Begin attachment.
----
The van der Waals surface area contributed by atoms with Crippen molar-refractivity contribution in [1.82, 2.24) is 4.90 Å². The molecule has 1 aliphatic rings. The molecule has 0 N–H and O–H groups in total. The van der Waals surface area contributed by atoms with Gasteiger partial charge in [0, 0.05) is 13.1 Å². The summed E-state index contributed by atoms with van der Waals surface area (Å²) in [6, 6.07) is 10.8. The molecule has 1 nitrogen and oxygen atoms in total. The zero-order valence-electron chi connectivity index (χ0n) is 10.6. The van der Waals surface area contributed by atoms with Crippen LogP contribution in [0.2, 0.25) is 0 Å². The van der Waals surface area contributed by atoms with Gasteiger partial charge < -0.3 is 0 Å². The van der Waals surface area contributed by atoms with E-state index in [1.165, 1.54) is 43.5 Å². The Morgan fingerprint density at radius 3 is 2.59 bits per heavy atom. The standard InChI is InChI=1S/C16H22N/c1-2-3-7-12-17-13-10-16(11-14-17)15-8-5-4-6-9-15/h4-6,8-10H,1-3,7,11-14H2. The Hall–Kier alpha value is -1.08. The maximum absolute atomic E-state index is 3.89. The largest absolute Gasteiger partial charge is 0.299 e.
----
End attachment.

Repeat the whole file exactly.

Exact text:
The van der Waals surface area contributed by atoms with Crippen molar-refractivity contribution in [1.82, 2.24) is 4.90 Å². The molecule has 1 aliphatic rings. The molecule has 0 N–H and O–H groups in total. The van der Waals surface area contributed by atoms with Gasteiger partial charge in [0, 0.05) is 13.1 Å². The summed E-state index contributed by atoms with van der Waals surface area (Å²) in [6, 6.07) is 10.8. The molecule has 1 nitrogen and oxygen atoms in total. The zero-order valence-electron chi connectivity index (χ0n) is 10.6. The van der Waals surface area contributed by atoms with Crippen LogP contribution in [0.2, 0.25) is 0 Å². The van der Waals surface area contributed by atoms with Gasteiger partial charge < -0.3 is 0 Å². The van der Waals surface area contributed by atoms with E-state index in [1.165, 1.54) is 43.5 Å². The Morgan fingerprint density at radius 3 is 2.59 bits per heavy atom. The standard InChI is InChI=1S/C16H22N/c1-2-3-7-12-17-13-10-16(11-14-17)15-8-5-4-6-9-15/h4-6,8-10H,1-3,7,11-14H2. The Hall–Kier alpha value is -1.08. The maximum absolute atomic E-state index is 3.89. The largest absolute Gasteiger partial charge is 0.299 e.